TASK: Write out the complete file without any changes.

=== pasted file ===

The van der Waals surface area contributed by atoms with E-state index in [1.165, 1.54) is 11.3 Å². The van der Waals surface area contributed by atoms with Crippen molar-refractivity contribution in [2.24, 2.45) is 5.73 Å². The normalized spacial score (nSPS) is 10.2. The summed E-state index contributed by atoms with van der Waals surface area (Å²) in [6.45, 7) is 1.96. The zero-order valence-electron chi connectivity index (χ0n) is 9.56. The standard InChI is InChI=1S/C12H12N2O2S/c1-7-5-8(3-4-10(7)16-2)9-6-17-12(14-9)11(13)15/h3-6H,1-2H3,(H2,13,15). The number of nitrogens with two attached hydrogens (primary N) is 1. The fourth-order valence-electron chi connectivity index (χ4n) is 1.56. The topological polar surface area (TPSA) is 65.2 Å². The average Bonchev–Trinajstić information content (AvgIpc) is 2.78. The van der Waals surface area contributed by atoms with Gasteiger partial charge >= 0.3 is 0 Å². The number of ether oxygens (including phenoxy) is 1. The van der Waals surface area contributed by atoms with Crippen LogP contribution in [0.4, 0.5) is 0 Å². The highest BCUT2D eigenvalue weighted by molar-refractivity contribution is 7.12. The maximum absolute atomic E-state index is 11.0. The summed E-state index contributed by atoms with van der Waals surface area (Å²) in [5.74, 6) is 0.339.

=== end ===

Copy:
The van der Waals surface area contributed by atoms with E-state index in [1.165, 1.54) is 11.3 Å². The van der Waals surface area contributed by atoms with Crippen molar-refractivity contribution in [2.24, 2.45) is 5.73 Å². The normalized spacial score (nSPS) is 10.2. The summed E-state index contributed by atoms with van der Waals surface area (Å²) in [6.45, 7) is 1.96. The zero-order valence-electron chi connectivity index (χ0n) is 9.56. The standard InChI is InChI=1S/C12H12N2O2S/c1-7-5-8(3-4-10(7)16-2)9-6-17-12(14-9)11(13)15/h3-6H,1-2H3,(H2,13,15). The number of nitrogens with two attached hydrogens (primary N) is 1. The fourth-order valence-electron chi connectivity index (χ4n) is 1.56. The topological polar surface area (TPSA) is 65.2 Å². The average Bonchev–Trinajstić information content (AvgIpc) is 2.78. The van der Waals surface area contributed by atoms with Gasteiger partial charge >= 0.3 is 0 Å². The number of ether oxygens (including phenoxy) is 1. The van der Waals surface area contributed by atoms with Crippen LogP contribution in [0.4, 0.5) is 0 Å². The highest BCUT2D eigenvalue weighted by molar-refractivity contribution is 7.12. The maximum absolute atomic E-state index is 11.0. The summed E-state index contributed by atoms with van der Waals surface area (Å²) in [5.74, 6) is 0.339.